This is a guest post by Chris Brace (AKA Mr Ceebs on Twitter) who helped me compile the Leveson Amnesia Appendix to my book, The Fall of the House of Murdoch, and will soon be joining the new Bellingcat site set up by Brown Moses, who has a phenomenal record in documenting both Hackgate and the Syrian civil war.
Chris is writing in response to new evidence at the Hacking Trial. Rebekah Brooks, in her testimony, expressed astonishment that Glenn Mulcaire had managed to hack her phone (on the orders of another News of the World journalist the jury have been told) even though she’d changed her default PIN number to a personalised one.
Clive Goodman, the former NOTW Royal Editor, also told the court that Mulcaire provided both personalised PIN numbers and direct dial numbers for voicemails.
Previous prosecution evidence had shown Mulcaire blagging, using engineering passwords, a reset to default from the customer service lines of mobile phone companies. But how could he get hold of a personalised PIN number?. Goodman claimed he had met a contact of Mulcaire’s from the security services and that they provided key data.
These claims have not been thoroughly tested in evidence in Court 12, and much remains speculation. But Chris has devised a thought experiment about how to get hold of personalised pins.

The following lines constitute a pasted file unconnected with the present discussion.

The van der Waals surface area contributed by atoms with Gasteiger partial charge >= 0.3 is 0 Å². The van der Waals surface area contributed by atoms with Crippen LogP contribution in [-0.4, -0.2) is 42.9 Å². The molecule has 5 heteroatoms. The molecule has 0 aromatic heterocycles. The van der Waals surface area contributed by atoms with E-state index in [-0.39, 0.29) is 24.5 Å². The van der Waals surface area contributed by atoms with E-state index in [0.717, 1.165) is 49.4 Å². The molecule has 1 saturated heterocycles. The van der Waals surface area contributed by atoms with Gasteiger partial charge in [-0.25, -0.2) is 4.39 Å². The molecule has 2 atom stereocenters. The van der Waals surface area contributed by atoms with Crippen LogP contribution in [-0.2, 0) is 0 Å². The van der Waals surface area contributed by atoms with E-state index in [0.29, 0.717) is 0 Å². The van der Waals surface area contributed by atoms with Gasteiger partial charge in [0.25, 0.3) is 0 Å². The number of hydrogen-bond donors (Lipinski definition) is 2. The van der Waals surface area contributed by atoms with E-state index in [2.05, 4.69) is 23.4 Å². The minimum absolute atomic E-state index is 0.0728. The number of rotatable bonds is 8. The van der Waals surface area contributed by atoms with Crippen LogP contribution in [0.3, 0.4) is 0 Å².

Glenn Mulcaire has pleaded guilty to further charges of conspiracy to intercept voice-mails. But all the defendants at Court 12 deny all the charges and the trial continues.
A Thought Experiment on PIN Numbers and Security
Now the following all depends on the phone companies following normal computer security practices, The equipment on the back of phone networks are all basically computers but you never know the people in charge could actually be idiots, and not have the necessary paranoia to be in charge of people’s personal information.
When you type your PIN number in on a phone or bank, what happens?
Well firstly the code you’ve typed is passed to a chunk of hardware that encrypts the code you have typed to produce an encrypted key and then this is the number that is then passed over a further encrypted link, to phone company or bank. At the far end this is then either compared to a pre-encrypted copy stored in the phone company or banks database, or the pin is calculated on the fly from data held in the user’s account from the users account number and a couple of other factors.